THE EMERGENCE OF AGRARIAN CLASS CONSCIOUSNESS
ECONOMIC and political class consciousness obviously does not emerge as a simple reaction to the position of a group in the economic and social structure. The transformation of a group from a large mass of individuals, who do not recognize the existence of a basic, common class interest, to a self-conscious class occurs through the intervening factor of organized group action. Max Weber has well described the conditions that give rise to this development.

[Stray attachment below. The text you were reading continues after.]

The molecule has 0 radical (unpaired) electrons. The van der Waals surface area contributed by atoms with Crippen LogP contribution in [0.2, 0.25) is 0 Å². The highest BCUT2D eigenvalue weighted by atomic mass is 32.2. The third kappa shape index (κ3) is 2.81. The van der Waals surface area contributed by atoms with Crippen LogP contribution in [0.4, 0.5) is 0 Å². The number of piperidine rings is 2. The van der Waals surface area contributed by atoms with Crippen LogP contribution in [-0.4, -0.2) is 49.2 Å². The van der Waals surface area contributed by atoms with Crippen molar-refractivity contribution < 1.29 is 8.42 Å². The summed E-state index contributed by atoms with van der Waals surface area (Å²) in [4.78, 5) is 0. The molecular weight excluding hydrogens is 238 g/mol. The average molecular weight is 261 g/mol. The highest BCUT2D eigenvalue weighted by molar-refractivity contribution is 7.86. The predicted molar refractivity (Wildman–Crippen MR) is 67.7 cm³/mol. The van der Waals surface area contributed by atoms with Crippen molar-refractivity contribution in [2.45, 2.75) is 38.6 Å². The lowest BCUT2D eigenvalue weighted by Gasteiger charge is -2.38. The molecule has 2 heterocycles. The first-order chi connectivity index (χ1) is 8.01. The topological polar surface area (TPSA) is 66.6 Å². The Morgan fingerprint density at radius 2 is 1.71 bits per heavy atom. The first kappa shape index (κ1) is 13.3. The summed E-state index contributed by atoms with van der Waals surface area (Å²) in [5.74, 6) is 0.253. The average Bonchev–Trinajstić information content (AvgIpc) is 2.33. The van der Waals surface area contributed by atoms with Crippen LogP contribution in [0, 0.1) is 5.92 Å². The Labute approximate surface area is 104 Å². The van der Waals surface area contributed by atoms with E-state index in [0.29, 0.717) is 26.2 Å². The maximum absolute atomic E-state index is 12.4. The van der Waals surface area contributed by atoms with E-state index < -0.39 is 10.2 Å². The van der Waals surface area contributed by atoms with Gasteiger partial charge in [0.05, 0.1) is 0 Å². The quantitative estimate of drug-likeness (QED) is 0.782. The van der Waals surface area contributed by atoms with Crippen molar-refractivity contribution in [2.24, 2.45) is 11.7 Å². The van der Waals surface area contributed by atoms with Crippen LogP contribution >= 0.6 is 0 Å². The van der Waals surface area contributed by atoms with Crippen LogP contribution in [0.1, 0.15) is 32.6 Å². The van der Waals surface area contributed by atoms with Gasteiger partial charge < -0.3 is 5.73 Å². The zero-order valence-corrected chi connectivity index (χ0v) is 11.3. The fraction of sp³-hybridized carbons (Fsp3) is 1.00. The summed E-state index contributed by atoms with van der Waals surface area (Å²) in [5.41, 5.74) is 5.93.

. . . the factor that creates "class" is unambiguously economic interest, and indeed only those interests involved in the existence of the "market". . . .
The degree in which "communal action" and possibly "societal action," emerges from the "mass actions" of the members of a class is linked to . . . the extent of the [economic] contrasts that have already evolved, and is especially linked to the transparency of the connections between the causes and the consequences of the "class situation." For however different [economic] life chances may be, this fact in itself . . . by no means gives birth to "class action". . . . The fact of being conditioned must be distinctly recognizable. For only then the contrasts of life chances can be felt . . . as a resultant from either (1) the given